Every child has the right to a voice.
Childhood Apraxia of Speech (CAS) can make it really hard for a child to speak and to be understood by others. About one third of the children I work with each week have CAS. They range from the age of 3 years to 17 years; they are each unique in their own way.
So, this month, let's talk about CAS.
What is CAS?
CAS is a motor-speech disorder where a child has difficulty connecting speech messages from their brain to their oral articulators (lips, tongue and jaw). This disruption between the brain and mouth can make it really hard for a child to speak - even though they know exactly what they want to say.
CAS is often also referred to as ‘Verbal Dyspraxia’.
How is CAS Diagnosed?
A Speech Language Therapist can diagnose CAS.
There is no standardized test for CAS, at this stage. However, during a Speech Assessment testing for CAS, a Speech Language Therapist will usually look into your child’s:
There is a general consensus among Speech Language Therapists about several characteristics that are associated with CAS. Some of these include:
What Treatment is Available?
Scientific evidence shows that Speech Therapy is effective for CAS.
Speech Therapy should address both short-term and long-term improvements in your child’s communication.
If your child is non-verbal, or very hard to understand, it is very important that they are given / taught an alternative method to communicate while they work on their verbal skills. Alternative means for communication can include (but are not limited to) sign language, picture boards or using an Applications on a tablet. These alternative means for communication will act as your child’s voice while they work on developing their verbal skills. These alternative means to communicate are also likely to reduce frustration which your child may experience because of not being able to communicate verbally.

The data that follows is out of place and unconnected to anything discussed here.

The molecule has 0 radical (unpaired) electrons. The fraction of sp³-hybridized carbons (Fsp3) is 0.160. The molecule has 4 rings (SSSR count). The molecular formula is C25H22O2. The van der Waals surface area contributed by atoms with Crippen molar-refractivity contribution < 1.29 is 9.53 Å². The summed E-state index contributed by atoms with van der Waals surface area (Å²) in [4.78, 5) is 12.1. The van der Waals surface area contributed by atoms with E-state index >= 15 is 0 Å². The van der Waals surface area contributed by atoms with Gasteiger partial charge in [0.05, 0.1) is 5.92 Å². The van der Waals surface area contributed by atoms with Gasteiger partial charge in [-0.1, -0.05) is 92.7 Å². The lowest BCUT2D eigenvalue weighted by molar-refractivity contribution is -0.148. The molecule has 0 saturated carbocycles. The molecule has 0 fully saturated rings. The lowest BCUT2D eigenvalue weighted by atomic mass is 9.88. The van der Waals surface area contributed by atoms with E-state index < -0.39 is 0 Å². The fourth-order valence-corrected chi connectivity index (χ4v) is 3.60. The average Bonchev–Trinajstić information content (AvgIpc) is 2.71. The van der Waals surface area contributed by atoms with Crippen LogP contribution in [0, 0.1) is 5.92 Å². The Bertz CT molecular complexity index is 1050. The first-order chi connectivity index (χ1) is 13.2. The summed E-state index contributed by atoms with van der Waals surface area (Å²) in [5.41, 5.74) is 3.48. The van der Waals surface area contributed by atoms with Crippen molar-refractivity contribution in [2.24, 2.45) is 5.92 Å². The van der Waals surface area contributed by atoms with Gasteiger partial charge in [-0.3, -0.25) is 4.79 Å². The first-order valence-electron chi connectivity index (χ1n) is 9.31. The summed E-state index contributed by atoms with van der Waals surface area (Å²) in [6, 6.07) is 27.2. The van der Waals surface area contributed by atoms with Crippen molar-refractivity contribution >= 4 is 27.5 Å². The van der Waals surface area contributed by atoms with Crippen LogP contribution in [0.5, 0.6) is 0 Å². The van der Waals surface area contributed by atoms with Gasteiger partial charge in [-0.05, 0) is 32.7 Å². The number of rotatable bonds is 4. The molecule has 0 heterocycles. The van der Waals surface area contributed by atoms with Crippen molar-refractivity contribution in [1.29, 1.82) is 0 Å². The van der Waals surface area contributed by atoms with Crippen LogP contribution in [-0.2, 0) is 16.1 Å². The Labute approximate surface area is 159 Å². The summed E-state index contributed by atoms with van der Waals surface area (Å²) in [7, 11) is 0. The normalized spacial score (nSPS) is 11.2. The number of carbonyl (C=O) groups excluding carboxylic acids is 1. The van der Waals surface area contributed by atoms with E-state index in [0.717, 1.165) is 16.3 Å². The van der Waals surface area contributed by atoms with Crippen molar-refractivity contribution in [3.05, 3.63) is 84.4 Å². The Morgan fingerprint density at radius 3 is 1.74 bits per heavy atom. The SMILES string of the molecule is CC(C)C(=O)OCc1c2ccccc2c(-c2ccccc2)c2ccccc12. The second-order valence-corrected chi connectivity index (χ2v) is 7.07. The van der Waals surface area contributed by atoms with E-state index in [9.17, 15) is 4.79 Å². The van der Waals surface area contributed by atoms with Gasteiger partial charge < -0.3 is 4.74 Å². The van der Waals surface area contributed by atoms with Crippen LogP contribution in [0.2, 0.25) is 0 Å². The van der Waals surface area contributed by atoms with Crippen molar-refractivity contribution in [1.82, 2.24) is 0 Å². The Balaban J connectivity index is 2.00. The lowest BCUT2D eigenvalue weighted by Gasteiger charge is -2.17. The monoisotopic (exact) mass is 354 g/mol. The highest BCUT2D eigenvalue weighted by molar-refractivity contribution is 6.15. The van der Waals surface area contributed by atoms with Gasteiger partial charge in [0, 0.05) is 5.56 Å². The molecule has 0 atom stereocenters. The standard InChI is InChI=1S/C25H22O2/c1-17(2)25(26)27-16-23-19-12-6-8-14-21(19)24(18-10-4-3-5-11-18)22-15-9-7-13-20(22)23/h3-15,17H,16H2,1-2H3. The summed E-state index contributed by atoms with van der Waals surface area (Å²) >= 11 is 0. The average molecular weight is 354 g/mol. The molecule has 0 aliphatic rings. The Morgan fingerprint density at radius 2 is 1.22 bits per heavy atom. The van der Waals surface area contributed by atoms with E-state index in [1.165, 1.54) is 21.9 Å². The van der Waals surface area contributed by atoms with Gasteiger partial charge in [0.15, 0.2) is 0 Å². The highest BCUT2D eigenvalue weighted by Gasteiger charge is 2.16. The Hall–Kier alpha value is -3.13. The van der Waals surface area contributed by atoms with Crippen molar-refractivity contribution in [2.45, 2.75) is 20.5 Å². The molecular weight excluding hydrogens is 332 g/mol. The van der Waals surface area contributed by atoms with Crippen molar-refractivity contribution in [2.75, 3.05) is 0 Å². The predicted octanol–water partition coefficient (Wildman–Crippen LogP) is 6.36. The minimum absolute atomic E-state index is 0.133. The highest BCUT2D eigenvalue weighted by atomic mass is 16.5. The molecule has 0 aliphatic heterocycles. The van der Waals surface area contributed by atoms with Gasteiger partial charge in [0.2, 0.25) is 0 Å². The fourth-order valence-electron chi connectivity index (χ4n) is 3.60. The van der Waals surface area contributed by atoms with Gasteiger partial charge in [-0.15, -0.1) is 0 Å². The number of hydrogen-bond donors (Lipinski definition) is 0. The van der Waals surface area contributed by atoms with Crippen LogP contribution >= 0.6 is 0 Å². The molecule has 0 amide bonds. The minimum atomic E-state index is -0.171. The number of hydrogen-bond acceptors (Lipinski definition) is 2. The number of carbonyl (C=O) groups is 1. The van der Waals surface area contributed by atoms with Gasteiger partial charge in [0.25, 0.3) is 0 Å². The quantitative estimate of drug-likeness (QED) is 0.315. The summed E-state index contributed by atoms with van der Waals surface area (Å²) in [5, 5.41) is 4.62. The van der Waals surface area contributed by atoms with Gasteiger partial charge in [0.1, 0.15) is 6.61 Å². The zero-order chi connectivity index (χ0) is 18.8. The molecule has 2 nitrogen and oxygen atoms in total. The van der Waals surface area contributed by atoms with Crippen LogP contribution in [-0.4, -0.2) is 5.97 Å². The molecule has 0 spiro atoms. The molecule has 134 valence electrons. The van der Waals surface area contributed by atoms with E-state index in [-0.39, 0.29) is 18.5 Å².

Long-term objectives usually involve a focus on your child's motor-speech / verbal skills.
Scientific studies have found that children with Apraxia usually respond well to:
I have seen many children with Apraxia make wonderful progress with the PROMPT Method. You can read more about the PROMPT Method here.
I want to end this post by saying, no matter how old your child may be, please do not give up hope on their ability to speak, or to learn to communicate with others meaningfully by using an alternative communication method. I have been blessed to witness children saying their first words well into their teenage years... I have also been part of the journey of teenagers finding their voice through an App. Nothing is more rewarding than helping children find their own voice.
The Expat Speechie
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